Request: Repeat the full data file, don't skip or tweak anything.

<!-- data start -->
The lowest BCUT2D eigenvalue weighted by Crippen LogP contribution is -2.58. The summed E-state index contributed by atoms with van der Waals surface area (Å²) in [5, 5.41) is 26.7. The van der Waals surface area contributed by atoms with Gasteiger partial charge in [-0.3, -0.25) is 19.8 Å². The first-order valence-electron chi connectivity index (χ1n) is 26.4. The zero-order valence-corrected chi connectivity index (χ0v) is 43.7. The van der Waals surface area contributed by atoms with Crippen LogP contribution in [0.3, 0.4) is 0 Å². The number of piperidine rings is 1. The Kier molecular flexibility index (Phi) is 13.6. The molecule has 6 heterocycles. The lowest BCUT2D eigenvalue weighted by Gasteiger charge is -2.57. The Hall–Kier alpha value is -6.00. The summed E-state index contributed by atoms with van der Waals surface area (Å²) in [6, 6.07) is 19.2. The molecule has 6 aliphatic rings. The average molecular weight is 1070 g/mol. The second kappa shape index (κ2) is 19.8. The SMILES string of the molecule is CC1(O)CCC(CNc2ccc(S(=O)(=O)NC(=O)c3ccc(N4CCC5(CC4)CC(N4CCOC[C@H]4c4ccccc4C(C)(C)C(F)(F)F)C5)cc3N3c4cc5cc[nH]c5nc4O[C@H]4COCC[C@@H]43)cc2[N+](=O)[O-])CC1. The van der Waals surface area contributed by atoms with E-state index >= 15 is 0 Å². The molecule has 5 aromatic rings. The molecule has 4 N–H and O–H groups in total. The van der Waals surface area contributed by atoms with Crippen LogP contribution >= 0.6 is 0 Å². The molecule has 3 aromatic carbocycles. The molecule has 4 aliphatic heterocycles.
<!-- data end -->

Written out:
The lowest BCUT2D eigenvalue weighted by Crippen LogP contribution is -2.58. The summed E-state index contributed by atoms with van der Waals surface area (Å²) in [5, 5.41) is 26.7. The van der Waals surface area contributed by atoms with Gasteiger partial charge in [-0.3, -0.25) is 19.8 Å². The first-order valence-electron chi connectivity index (χ1n) is 26.4. The zero-order valence-corrected chi connectivity index (χ0v) is 43.7. The van der Waals surface area contributed by atoms with Crippen LogP contribution in [0.3, 0.4) is 0 Å². The number of piperidine rings is 1. The Kier molecular flexibility index (Phi) is 13.6. The molecule has 6 heterocycles. The lowest BCUT2D eigenvalue weighted by Gasteiger charge is -2.57. The Hall–Kier alpha value is -6.00. The summed E-state index contributed by atoms with van der Waals surface area (Å²) in [6, 6.07) is 19.2. The molecule has 6 aliphatic rings. The average molecular weight is 1070 g/mol. The second kappa shape index (κ2) is 19.8. The SMILES string of the molecule is CC1(O)CCC(CNc2ccc(S(=O)(=O)NC(=O)c3ccc(N4CCC5(CC4)CC(N4CCOC[C@H]4c4ccccc4C(C)(C)C(F)(F)F)C5)cc3N3c4cc5cc[nH]c5nc4O[C@H]4COCC[C@@H]43)cc2[N+](=O)[O-])CC1. The van der Waals surface area contributed by atoms with E-state index >= 15 is 0 Å². The molecule has 5 aromatic rings. The molecule has 4 N–H and O–H groups in total. The van der Waals surface area contributed by atoms with Crippen LogP contribution >= 0.6 is 0 Å². The molecule has 3 aromatic carbocycles. The molecule has 4 aliphatic heterocycles.